No, the backstop is what is in place until the EU agrees it is no longer necessary, which of course it will never ever do because why would it? So the backstop is basically permanent membership of the customs union, and was clearly May’s plan all along.

    Second, staying in a Customs Union represents only a wretched fraction of the integration that we currently enjoy

    I think you mean ‘that we currently are forced to endure’.

    Personally, I’d be fine with staying in the single market, as long as we leave the customs union plus all political integration. That arrangement works for Switzerland, after all. But that would be us having the best of all worlds, so of course the EU — which has to make sure to punish us lest other member states realise that there is life, and indeed flourishing, outside the EU — would never allow it.

    Third, the one thing that everyone who’s involved in trade at all agrees on is that there is no such thing as No Deal as a destination

    True, but at least the EU would realise that we were serious about leaving and stop trying — as at least some of them still are, though that appears to be fracturing — to get us to back down and surrender.

  19. Aonghus Fallon

    “You are wrong. For one thing, having to take over paying for Northern Ireland’s utterly dysfunctional, public-sector-heavy economy would totally tank the south’s treasury. Enough of that Catholic majority are smart enough to realise that their standard of living depends on draining the UK’s public funds that there’s no way they would vote to destroy their…..”

    There’s absolutely no doubt about the financial implications. We can’t afford it. Hence a certain lack of enthusiasm for a united Ireland down here (although I think the Irish government will do its best to be proactive, providing a consensus is reached in NI). To put it context: the UK spends over ten billion a year in annual subsidies to Northern Ireland. That’s more than it contributes to the EU.

    70% of Conservative Party supporters feel – understandably – that the money should be spent elsewhere. I’d imagine this would be even more true post-Brexit, as things will be tight? So funding for the NI may well dry up anyway, by extension making the Republic (and the EU) all the more attractive to Northern Irish voters.

  20. So funding for the NI may well dry up anyway, by extension making the Republic (and the EU) all the more attractive to Northern Irish voters.

    Pure speculation. Jeremy Corbyn being elected PM and forcing Northern Ireland out of the UK is more likely, I think. But anyway you’ve already gone a long long way from ‘unification is inevitable’. More like ‘under certain unlikely conditions combined with some wild speculations, unification might be slightly less impossible than it is at the moment’.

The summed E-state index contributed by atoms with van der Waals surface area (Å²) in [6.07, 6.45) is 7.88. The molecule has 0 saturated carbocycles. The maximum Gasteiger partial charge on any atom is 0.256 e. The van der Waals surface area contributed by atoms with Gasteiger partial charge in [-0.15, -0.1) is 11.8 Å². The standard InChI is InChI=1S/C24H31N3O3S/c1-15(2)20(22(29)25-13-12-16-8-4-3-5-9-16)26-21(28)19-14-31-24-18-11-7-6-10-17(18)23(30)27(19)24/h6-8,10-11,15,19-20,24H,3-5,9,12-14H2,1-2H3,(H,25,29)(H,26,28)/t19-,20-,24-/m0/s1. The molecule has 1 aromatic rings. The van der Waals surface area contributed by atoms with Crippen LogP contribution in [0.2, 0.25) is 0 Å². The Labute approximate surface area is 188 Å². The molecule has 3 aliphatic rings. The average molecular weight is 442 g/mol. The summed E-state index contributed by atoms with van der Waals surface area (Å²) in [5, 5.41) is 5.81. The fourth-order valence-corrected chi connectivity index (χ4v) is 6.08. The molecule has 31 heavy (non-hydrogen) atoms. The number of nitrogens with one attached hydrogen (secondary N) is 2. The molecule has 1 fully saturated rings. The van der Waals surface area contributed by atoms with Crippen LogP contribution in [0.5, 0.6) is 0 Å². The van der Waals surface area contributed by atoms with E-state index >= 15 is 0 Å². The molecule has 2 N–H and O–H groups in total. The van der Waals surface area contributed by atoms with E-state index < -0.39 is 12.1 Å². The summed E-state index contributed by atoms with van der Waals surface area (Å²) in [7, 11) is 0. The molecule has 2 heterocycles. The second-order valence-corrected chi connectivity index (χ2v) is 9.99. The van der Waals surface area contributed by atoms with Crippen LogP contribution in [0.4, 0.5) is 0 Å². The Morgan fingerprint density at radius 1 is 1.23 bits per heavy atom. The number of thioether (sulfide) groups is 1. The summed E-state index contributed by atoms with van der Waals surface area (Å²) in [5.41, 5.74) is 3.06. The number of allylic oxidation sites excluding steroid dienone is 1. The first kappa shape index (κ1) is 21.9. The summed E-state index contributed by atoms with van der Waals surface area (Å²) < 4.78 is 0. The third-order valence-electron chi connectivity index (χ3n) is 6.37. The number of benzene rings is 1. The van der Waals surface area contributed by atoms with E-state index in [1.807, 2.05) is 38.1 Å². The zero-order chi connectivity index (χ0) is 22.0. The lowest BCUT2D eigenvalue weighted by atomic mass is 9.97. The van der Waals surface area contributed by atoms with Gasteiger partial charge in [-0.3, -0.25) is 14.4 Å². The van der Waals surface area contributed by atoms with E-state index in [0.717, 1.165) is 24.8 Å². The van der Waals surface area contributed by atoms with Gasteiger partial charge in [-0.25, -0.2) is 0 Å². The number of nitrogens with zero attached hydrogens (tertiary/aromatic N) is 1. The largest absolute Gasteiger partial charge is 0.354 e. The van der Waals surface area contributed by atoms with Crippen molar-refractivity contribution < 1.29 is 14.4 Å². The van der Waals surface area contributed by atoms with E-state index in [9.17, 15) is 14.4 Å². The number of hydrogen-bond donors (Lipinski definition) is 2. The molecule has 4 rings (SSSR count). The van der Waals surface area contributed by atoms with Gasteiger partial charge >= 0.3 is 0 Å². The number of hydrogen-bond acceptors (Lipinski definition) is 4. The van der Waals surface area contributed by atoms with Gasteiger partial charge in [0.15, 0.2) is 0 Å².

The main problem, as so much, is tony Blair’s fault: in his rush to be able to claim that he had solved the Irish Question, he didn’t do what he shoudl have and held off on negotiations until the IRA was forced to surrender, apologise, and admit that it had been in the wrong. Without that, there’s still a residual romanticisation of the armed struggle which is why it keeps popping its ugly little head up again and again: ‘we haven’t gone away, you know’. And while the British government and body politic engages in endless handwringing over whether to put soldiers on trial for possibly murdering people, do you know how many people the IRA absolutely definitely murdered that they have apologised for?

    Zero.

    Sorry, that’s drifting from the topic somewhat, but anyway, the point is that the ‘Irish complication’ to leaving the EU is not really an issue at all and it has only been made one by the EU in order to make the deal as unpalatable to the British as possible, again in the hope that we will at the last second back down and roll over. It’s what they did to Greece, after all: they didn’t negotiate, they just kept saying ‘this is the deal, take it or leave it’ and eventually when their backs were against the wall, the Greeks gave in.

    But the UK is not Greece.

  21. Aonghus Fallon

    Well, I still think unification is inevitable! The time-frame is the issue. In this respect, I reckon Brexit will expedite matters – but that’s just my opinion. I think it will prove costly to the Irish government, but I also think EU funds will be allocated to make up for the shortfall in UK funding, as it solves the whole issue of the backstop, borders etc.

  22. I also think EU funds will be allocated to make up for the shortfall in UK funding, as it solves the whole issue of the backstop, borders etc.

    But the EU doesn’t want to solve the issue of the backstop. The EU wants to keep the UK permanently enslaved to EU customs regulations, but without any say over them. the UK being in the backstop is a win for the EU, which is why they have made such a big thing out of the Irish border non-problem.

    Anyway, you are wrong about unification, but it’s impossible to prove facts about the future one way or the other; we just have to wait and see (though, the person who says ‘this will happen someday, but I won’t say by when’ does have the advantage as they can never definitively be proved wrong — every day their prediction fails to come true, they can just say, ‘ah, but it will, it just hasn’t yet!’).

  23. Aonghus Fallon

    As you say, we’ll just have to wait and see. There are a lot of hypotheticals being put forward on both sides of the debate, and we won’t really have a clear idea of the lay of the land until Brexit is finally sorted and the dust has cleared a bit, etc, etc,